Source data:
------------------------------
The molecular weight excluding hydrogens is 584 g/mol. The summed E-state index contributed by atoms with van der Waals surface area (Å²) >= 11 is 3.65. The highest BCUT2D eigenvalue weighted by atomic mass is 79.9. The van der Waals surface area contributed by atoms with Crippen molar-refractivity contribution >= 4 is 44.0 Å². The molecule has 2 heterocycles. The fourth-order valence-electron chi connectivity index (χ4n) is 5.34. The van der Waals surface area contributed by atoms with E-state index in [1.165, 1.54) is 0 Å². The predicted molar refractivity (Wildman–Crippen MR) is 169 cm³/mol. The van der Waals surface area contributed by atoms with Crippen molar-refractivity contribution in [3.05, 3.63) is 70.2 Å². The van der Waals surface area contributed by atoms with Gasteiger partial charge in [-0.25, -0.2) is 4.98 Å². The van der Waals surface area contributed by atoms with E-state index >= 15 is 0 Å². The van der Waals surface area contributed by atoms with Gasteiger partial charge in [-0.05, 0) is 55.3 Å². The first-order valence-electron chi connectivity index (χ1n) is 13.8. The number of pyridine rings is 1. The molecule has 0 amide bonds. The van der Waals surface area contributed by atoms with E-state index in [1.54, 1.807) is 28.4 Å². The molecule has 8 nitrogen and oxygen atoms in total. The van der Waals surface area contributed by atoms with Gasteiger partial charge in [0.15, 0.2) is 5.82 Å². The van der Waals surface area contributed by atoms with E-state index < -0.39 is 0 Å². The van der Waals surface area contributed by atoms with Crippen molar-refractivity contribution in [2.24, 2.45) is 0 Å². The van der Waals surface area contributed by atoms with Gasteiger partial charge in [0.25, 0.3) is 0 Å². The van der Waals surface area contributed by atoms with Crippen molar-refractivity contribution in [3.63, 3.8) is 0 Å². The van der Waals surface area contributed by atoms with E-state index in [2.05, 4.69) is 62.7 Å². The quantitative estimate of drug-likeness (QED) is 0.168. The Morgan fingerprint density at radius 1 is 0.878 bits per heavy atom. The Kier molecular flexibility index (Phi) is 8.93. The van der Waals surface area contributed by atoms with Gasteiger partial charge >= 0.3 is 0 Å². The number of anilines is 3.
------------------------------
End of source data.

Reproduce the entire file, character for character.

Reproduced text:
The molecular weight excluding hydrogens is 584 g/mol. The summed E-state index contributed by atoms with van der Waals surface area (Å²) >= 11 is 3.65. The highest BCUT2D eigenvalue weighted by atomic mass is 79.9. The van der Waals surface area contributed by atoms with Crippen molar-refractivity contribution >= 4 is 44.0 Å². The molecule has 2 heterocycles. The fourth-order valence-electron chi connectivity index (χ4n) is 5.34. The van der Waals surface area contributed by atoms with E-state index in [1.165, 1.54) is 0 Å². The predicted molar refractivity (Wildman–Crippen MR) is 169 cm³/mol. The van der Waals surface area contributed by atoms with Crippen molar-refractivity contribution in [3.05, 3.63) is 70.2 Å². The van der Waals surface area contributed by atoms with Gasteiger partial charge in [-0.25, -0.2) is 4.98 Å². The van der Waals surface area contributed by atoms with E-state index >= 15 is 0 Å². The van der Waals surface area contributed by atoms with Gasteiger partial charge in [-0.05, 0) is 55.3 Å². The first-order valence-electron chi connectivity index (χ1n) is 13.8. The number of pyridine rings is 1. The molecule has 0 amide bonds. The van der Waals surface area contributed by atoms with E-state index in [1.54, 1.807) is 28.4 Å². The molecule has 8 nitrogen and oxygen atoms in total. The van der Waals surface area contributed by atoms with Gasteiger partial charge in [0.15, 0.2) is 5.82 Å². The van der Waals surface area contributed by atoms with E-state index < -0.39 is 0 Å². The van der Waals surface area contributed by atoms with Crippen molar-refractivity contribution in [2.24, 2.45) is 0 Å². The van der Waals surface area contributed by atoms with Gasteiger partial charge in [0.25, 0.3) is 0 Å². The van der Waals surface area contributed by atoms with Crippen molar-refractivity contribution in [3.63, 3.8) is 0 Å². The van der Waals surface area contributed by atoms with E-state index in [2.05, 4.69) is 62.7 Å². The quantitative estimate of drug-likeness (QED) is 0.168. The Morgan fingerprint density at radius 1 is 0.878 bits per heavy atom. The Kier molecular flexibility index (Phi) is 8.93. The van der Waals surface area contributed by atoms with Gasteiger partial charge >= 0.3 is 0 Å². The number of anilines is 3.